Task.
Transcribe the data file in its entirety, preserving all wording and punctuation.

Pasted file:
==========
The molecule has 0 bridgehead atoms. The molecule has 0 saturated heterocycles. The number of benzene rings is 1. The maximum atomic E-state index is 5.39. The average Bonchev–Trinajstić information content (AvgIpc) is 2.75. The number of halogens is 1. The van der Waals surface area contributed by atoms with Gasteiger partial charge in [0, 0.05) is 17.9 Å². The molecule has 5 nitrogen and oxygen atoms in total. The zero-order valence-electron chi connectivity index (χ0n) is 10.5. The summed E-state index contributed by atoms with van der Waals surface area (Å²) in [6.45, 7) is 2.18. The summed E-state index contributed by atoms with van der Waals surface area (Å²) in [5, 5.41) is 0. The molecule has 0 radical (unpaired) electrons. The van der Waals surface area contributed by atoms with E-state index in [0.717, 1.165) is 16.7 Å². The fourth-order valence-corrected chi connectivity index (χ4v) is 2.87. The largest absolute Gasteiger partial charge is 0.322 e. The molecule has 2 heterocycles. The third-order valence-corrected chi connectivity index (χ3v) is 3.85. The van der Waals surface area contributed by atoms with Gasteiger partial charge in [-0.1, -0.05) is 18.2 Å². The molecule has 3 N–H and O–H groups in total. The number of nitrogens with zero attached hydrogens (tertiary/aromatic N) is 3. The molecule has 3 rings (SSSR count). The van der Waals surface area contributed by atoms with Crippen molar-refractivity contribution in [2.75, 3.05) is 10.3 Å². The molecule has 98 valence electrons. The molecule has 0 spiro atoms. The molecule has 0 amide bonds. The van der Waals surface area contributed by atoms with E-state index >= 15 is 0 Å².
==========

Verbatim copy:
The molecule has 0 bridgehead atoms. The molecule has 0 saturated heterocycles. The number of benzene rings is 1. The maximum atomic E-state index is 5.39. The average Bonchev–Trinajstić information content (AvgIpc) is 2.75. The number of halogens is 1. The van der Waals surface area contributed by atoms with Gasteiger partial charge in [0, 0.05) is 17.9 Å². The molecule has 5 nitrogen and oxygen atoms in total. The zero-order valence-electron chi connectivity index (χ0n) is 10.5. The summed E-state index contributed by atoms with van der Waals surface area (Å²) in [6.45, 7) is 2.18. The summed E-state index contributed by atoms with van der Waals surface area (Å²) in [5, 5.41) is 0. The molecule has 0 radical (unpaired) electrons. The van der Waals surface area contributed by atoms with E-state index in [0.717, 1.165) is 16.7 Å². The fourth-order valence-corrected chi connectivity index (χ4v) is 2.87. The largest absolute Gasteiger partial charge is 0.322 e. The molecule has 2 heterocycles. The third-order valence-corrected chi connectivity index (χ3v) is 3.85. The van der Waals surface area contributed by atoms with Gasteiger partial charge in [-0.1, -0.05) is 18.2 Å². The molecule has 3 N–H and O–H groups in total. The number of nitrogens with zero attached hydrogens (tertiary/aromatic N) is 3. The molecule has 3 rings (SSSR count). The van der Waals surface area contributed by atoms with Crippen molar-refractivity contribution in [2.75, 3.05) is 10.3 Å². The molecule has 98 valence electrons. The molecule has 0 spiro atoms. The molecule has 0 amide bonds. The van der Waals surface area contributed by atoms with E-state index >= 15 is 0 Å².